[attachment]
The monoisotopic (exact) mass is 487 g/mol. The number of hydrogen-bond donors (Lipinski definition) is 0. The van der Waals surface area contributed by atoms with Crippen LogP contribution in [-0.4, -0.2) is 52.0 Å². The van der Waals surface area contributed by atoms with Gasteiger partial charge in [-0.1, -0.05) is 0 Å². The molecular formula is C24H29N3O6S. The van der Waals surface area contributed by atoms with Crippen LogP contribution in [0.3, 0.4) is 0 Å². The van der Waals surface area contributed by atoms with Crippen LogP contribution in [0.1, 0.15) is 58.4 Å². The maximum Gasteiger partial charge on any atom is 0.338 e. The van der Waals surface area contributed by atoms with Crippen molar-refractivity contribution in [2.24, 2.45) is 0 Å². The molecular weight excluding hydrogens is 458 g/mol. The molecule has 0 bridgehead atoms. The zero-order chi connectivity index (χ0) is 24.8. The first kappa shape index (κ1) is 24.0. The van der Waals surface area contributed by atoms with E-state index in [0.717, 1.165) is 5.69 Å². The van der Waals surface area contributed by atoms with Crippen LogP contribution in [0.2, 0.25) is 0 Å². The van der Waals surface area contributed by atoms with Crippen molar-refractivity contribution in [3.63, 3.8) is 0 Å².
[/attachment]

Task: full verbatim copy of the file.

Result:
The monoisotopic (exact) mass is 487 g/mol. The number of hydrogen-bond donors (Lipinski definition) is 0. The van der Waals surface area contributed by atoms with Crippen LogP contribution in [-0.4, -0.2) is 52.0 Å². The van der Waals surface area contributed by atoms with Gasteiger partial charge in [-0.1, -0.05) is 0 Å². The molecular formula is C24H29N3O6S. The van der Waals surface area contributed by atoms with Crippen LogP contribution in [0.3, 0.4) is 0 Å². The van der Waals surface area contributed by atoms with Crippen LogP contribution in [0.1, 0.15) is 58.4 Å². The maximum Gasteiger partial charge on any atom is 0.338 e. The van der Waals surface area contributed by atoms with Crippen molar-refractivity contribution in [2.24, 2.45) is 0 Å². The molecular weight excluding hydrogens is 458 g/mol. The molecule has 0 bridgehead atoms. The zero-order chi connectivity index (χ0) is 24.8. The first kappa shape index (κ1) is 24.0. The van der Waals surface area contributed by atoms with E-state index in [0.717, 1.165) is 5.69 Å². The van der Waals surface area contributed by atoms with Crippen LogP contribution in [0.2, 0.25) is 0 Å². The van der Waals surface area contributed by atoms with Crippen molar-refractivity contribution in [3.63, 3.8) is 0 Å².